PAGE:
This raises another point about campaigning. Campaign plans, once produced, must not merely become static documents residing in filing cabinets. Campaigns include several Lines of Operation (LOOs) and Decisive Points (DPs), along with decisions associated with those DPs. Over time, a Main Effort should be designated in order to demonstrate how military effort can be focused over time to meet objectives. These considerations are also underpinned by an assessment framework, which enables future operations to be planned, to progress, to be reported, and, finally, to generate decisions in their wake. Staffs must therefore be mindful of the fact that campaign plans are living, dynamic documents, and not something that will happen automatically by rote once produced. Campaigns need to be managed, assessed, reviewed, and adjusted over time.

Indigenous Capacity Building

A new role for the CF and for others in the WoG team has been that of building local capacity in operational theatres. In Afghanistan, the CF has played a major role in training and mentoring the Afghan National Army. CF expertise has been further extended to developing the necessary contract management skills within the local Afghan community by deploying requisite expertise in the Contract Management Organization (CMO). Indeed, other members of the WoG team are also linked with their Afghan counterparts in similar roles.

There is a ‘flip side’ to this, of course, and that is the role that the indigenous forces have in mentoring members of the CF.  We would likely reap great benefit from having Afghan input into the training of our Info Ops and PA personnel at home, as well as our efforts in Counter-Improvised Explosive Device (C-IED) capability. In short, we must do all we can to learn from each other while battling a common foe. While there are challenges to be overcome in doing so, the fact that we have now fought alongside our Afghan comrades for a considerable length of time should count for something. As an interim measure, better leveraging the Afghan diaspora in Canada may represent a start on what may be categorized as ‘reverse-capacity building.’

Old Wine in New Bottles?

As we analyze the contemporary operational environment, we must remain mindful of the lessons of the past, and the role of Canada’s military in the past. Lessons from the maritime domain are particularly applicable. Some 65 years ago, our forebears were engaged in combating what was arguably a form of high seas piracy, as the Royal Canadian Navy (RCN) was given the “most thankless task”8 of providing escort against a formidable German U-Boat fleet to merchant shipping convoys in the North Atlantic during the Second World War. Indeed, by the end of the war, the RCN, by then the world’s third-largest navy, had carved out for itself a major role in this regard.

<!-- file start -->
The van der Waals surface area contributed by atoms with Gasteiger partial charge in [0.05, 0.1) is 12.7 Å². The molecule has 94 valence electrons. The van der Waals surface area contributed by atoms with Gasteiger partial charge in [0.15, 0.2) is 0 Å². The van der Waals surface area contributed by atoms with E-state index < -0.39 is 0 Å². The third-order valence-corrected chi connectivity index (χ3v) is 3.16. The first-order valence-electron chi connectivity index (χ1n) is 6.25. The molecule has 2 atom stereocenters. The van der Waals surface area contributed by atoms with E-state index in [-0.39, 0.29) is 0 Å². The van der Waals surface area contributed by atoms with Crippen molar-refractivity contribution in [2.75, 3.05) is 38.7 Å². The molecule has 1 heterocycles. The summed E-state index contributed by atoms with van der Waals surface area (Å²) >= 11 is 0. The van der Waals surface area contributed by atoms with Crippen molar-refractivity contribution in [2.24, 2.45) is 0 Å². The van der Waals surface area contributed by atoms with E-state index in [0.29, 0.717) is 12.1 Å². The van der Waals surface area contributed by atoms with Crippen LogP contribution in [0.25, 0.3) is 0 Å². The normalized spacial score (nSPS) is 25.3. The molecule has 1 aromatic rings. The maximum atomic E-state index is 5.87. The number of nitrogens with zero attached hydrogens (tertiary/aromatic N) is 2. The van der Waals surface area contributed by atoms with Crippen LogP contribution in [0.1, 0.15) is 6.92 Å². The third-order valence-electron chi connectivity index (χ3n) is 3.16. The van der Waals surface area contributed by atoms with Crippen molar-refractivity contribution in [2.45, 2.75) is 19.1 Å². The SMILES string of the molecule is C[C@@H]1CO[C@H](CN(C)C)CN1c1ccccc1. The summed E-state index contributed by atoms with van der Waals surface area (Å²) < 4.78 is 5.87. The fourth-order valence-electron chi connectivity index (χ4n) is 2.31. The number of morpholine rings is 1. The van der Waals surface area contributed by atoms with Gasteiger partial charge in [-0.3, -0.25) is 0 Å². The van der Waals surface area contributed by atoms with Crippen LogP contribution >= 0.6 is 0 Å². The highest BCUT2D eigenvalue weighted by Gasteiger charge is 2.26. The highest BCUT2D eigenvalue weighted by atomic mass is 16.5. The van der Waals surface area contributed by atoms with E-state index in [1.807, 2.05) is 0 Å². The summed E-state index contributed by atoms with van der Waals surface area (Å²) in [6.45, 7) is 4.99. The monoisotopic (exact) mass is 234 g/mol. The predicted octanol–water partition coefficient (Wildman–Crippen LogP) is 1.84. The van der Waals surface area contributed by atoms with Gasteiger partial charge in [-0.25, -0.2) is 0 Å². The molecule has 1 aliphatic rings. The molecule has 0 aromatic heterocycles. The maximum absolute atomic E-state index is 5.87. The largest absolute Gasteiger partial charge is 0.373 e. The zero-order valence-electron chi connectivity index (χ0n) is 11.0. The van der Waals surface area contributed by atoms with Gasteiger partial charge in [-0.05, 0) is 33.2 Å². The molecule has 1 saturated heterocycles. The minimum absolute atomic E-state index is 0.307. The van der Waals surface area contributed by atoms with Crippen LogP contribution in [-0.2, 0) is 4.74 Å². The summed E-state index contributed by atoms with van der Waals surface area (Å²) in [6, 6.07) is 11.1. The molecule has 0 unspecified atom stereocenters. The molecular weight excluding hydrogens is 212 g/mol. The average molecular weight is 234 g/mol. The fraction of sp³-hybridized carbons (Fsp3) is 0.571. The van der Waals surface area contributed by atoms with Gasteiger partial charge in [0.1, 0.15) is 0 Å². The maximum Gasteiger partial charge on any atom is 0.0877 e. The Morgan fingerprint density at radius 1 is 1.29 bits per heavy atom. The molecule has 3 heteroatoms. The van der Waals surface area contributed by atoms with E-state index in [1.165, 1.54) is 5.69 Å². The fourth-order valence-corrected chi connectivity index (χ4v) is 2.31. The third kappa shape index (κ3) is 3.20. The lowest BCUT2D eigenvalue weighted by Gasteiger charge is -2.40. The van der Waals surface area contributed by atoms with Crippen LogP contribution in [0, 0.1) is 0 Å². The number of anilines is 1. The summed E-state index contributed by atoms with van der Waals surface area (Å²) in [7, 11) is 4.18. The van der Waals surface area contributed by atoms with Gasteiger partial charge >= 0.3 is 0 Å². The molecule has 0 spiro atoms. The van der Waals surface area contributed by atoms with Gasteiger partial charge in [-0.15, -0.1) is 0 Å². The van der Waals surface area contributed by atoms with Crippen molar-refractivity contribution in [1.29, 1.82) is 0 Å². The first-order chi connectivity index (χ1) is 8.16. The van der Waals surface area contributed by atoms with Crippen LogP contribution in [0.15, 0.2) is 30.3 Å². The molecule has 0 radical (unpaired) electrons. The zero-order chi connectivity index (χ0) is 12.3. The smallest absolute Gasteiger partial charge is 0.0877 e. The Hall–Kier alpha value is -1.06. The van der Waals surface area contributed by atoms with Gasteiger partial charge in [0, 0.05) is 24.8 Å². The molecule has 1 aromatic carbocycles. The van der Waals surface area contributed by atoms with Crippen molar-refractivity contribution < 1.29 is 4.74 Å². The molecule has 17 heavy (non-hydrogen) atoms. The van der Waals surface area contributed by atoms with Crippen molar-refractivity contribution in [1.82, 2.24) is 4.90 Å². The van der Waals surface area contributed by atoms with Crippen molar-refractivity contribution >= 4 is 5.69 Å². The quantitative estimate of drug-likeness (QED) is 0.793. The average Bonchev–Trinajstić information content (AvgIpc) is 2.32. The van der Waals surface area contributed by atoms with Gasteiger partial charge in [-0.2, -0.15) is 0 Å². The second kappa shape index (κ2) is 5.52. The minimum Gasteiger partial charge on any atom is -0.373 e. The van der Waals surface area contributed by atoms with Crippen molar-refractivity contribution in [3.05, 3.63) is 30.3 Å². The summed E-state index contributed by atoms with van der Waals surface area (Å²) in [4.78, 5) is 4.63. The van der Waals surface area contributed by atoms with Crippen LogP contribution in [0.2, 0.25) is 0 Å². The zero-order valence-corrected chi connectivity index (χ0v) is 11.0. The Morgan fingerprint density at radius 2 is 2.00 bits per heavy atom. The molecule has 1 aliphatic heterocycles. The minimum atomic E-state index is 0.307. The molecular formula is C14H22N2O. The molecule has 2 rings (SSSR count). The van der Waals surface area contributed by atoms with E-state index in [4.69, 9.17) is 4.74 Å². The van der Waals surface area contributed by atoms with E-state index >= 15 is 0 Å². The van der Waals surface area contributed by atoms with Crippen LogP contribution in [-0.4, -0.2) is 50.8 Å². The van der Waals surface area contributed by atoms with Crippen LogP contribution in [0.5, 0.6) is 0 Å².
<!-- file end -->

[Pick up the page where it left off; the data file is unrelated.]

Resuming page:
Today, we face a similar threat – one which has gained recent attention off Somalia where modern-day pirates recently pulled off one of the most spectacular acts of piracy in history, namely, the hijacking a Saudi tanker with $100 million worth of crude oil on board.9 Piracy in the region has also resulted in Canada diverting HMCS Ville de Québec from other duties in order to escort vessels loaded with food and humanitarian relief for the UN World Food Program.

Perhaps a return to a signature role that Canada has accomplished in the past – that of convoy escort – warrants exploration. Amidst a time of so-called global economic uncertainty, and in areas of the world so closely associated with energy reserves, the water of the region currently threatened by pirates may represent, for some, an area of greater national interest than other parts of the world wherein the CF is currently engaged. Indeed, as one writer to a major national newspaper has commented:

What happened to the concept of convoys? They worked in the Second World War as protection against far more dangerous predators. Wouldn’t this be more effective than trying to patrol vast areas of ocean? Obviously, convoys would be costly and very inconvenient for individual ships. But so is losing a tanker worth $100 million. Maybe insurers could help by reducing rates for ships that traveled in escorted convoys.10

Should the CF ever be further involved in such a role, it may be useful to apply a tenet of EBO to the problem. During the Second World War, the measure of success for “the most thankless task” was safe and timely arrival of a given convoy. Sunken U-Boats alone would not sustain the springboard to victory that was Britain. Of course, one must also be able to address the root causes of such threats, and, while efforts are applied on other fronts, focused application of certain covert CF capabilities may be able to make a significant contribution to combating piracy.